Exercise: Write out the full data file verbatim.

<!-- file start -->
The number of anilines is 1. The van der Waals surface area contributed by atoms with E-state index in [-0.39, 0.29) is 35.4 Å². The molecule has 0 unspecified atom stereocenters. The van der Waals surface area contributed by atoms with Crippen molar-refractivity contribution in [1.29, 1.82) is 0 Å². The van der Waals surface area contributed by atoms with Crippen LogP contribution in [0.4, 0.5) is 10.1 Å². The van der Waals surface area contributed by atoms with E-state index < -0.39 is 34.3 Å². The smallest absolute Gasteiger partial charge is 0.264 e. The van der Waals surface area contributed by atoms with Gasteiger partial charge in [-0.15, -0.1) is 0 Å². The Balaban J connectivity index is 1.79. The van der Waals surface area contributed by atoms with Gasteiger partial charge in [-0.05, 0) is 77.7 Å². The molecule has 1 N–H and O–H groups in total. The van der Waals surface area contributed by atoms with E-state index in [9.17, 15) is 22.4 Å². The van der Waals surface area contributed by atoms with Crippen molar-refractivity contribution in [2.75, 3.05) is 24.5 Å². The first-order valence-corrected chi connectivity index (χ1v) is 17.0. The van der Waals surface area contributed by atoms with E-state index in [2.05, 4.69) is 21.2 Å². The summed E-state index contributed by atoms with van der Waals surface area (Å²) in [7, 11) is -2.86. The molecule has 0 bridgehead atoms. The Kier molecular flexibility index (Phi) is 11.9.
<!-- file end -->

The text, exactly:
The number of anilines is 1. The van der Waals surface area contributed by atoms with E-state index in [-0.39, 0.29) is 35.4 Å². The molecule has 0 unspecified atom stereocenters. The van der Waals surface area contributed by atoms with Crippen molar-refractivity contribution in [1.29, 1.82) is 0 Å². The van der Waals surface area contributed by atoms with Crippen LogP contribution in [0.4, 0.5) is 10.1 Å². The van der Waals surface area contributed by atoms with E-state index < -0.39 is 34.3 Å². The smallest absolute Gasteiger partial charge is 0.264 e. The van der Waals surface area contributed by atoms with Gasteiger partial charge in [-0.15, -0.1) is 0 Å². The Balaban J connectivity index is 1.79. The van der Waals surface area contributed by atoms with Gasteiger partial charge in [-0.05, 0) is 77.7 Å². The molecule has 1 N–H and O–H groups in total. The van der Waals surface area contributed by atoms with E-state index in [9.17, 15) is 22.4 Å². The van der Waals surface area contributed by atoms with Crippen molar-refractivity contribution in [2.75, 3.05) is 24.5 Å². The first-order valence-corrected chi connectivity index (χ1v) is 17.0. The van der Waals surface area contributed by atoms with E-state index in [2.05, 4.69) is 21.2 Å². The summed E-state index contributed by atoms with van der Waals surface area (Å²) in [7, 11) is -2.86. The molecule has 0 bridgehead atoms. The Kier molecular flexibility index (Phi) is 11.9.